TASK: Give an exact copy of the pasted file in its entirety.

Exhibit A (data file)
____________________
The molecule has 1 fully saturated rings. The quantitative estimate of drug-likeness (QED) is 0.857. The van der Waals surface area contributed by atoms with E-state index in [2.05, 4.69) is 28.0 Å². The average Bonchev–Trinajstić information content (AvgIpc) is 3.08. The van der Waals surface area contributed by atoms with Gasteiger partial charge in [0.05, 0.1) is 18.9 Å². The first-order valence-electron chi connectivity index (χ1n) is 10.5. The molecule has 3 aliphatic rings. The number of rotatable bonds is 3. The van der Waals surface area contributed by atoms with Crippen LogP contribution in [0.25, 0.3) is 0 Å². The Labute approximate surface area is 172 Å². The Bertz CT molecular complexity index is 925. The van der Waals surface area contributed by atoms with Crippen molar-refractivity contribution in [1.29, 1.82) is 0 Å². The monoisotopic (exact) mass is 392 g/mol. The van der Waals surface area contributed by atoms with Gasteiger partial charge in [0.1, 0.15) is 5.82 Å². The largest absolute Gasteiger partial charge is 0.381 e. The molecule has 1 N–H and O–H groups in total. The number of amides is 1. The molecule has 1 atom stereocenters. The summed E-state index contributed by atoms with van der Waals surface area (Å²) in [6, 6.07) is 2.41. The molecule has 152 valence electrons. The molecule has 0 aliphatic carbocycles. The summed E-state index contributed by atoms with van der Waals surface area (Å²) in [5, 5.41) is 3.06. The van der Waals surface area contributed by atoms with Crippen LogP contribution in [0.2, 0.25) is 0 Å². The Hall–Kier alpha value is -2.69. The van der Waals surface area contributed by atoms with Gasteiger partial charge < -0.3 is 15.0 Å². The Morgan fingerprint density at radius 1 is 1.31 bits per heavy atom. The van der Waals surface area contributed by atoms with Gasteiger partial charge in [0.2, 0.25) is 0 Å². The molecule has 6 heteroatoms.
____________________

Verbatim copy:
The molecule has 1 fully saturated rings. The quantitative estimate of drug-likeness (QED) is 0.857. The van der Waals surface area contributed by atoms with E-state index in [2.05, 4.69) is 28.0 Å². The average Bonchev–Trinajstić information content (AvgIpc) is 3.08. The van der Waals surface area contributed by atoms with Gasteiger partial charge in [0.05, 0.1) is 18.9 Å². The first-order valence-electron chi connectivity index (χ1n) is 10.5. The molecule has 3 aliphatic rings. The number of rotatable bonds is 3. The van der Waals surface area contributed by atoms with Crippen LogP contribution in [0.25, 0.3) is 0 Å². The Labute approximate surface area is 172 Å². The Bertz CT molecular complexity index is 925. The van der Waals surface area contributed by atoms with Crippen molar-refractivity contribution in [1.29, 1.82) is 0 Å². The monoisotopic (exact) mass is 392 g/mol. The van der Waals surface area contributed by atoms with Gasteiger partial charge in [0.1, 0.15) is 5.82 Å². The largest absolute Gasteiger partial charge is 0.381 e. The molecule has 1 N–H and O–H groups in total. The number of amides is 1. The molecule has 1 atom stereocenters. The summed E-state index contributed by atoms with van der Waals surface area (Å²) in [6, 6.07) is 2.41. The molecule has 152 valence electrons. The molecule has 0 aliphatic carbocycles. The summed E-state index contributed by atoms with van der Waals surface area (Å²) in [5, 5.41) is 3.06. The van der Waals surface area contributed by atoms with Crippen LogP contribution in [0.2, 0.25) is 0 Å². The Hall–Kier alpha value is -2.69. The van der Waals surface area contributed by atoms with Gasteiger partial charge < -0.3 is 15.0 Å². The Morgan fingerprint density at radius 1 is 1.31 bits per heavy atom. The van der Waals surface area contributed by atoms with Gasteiger partial charge in [0.2, 0.25) is 0 Å². The molecule has 6 heteroatoms.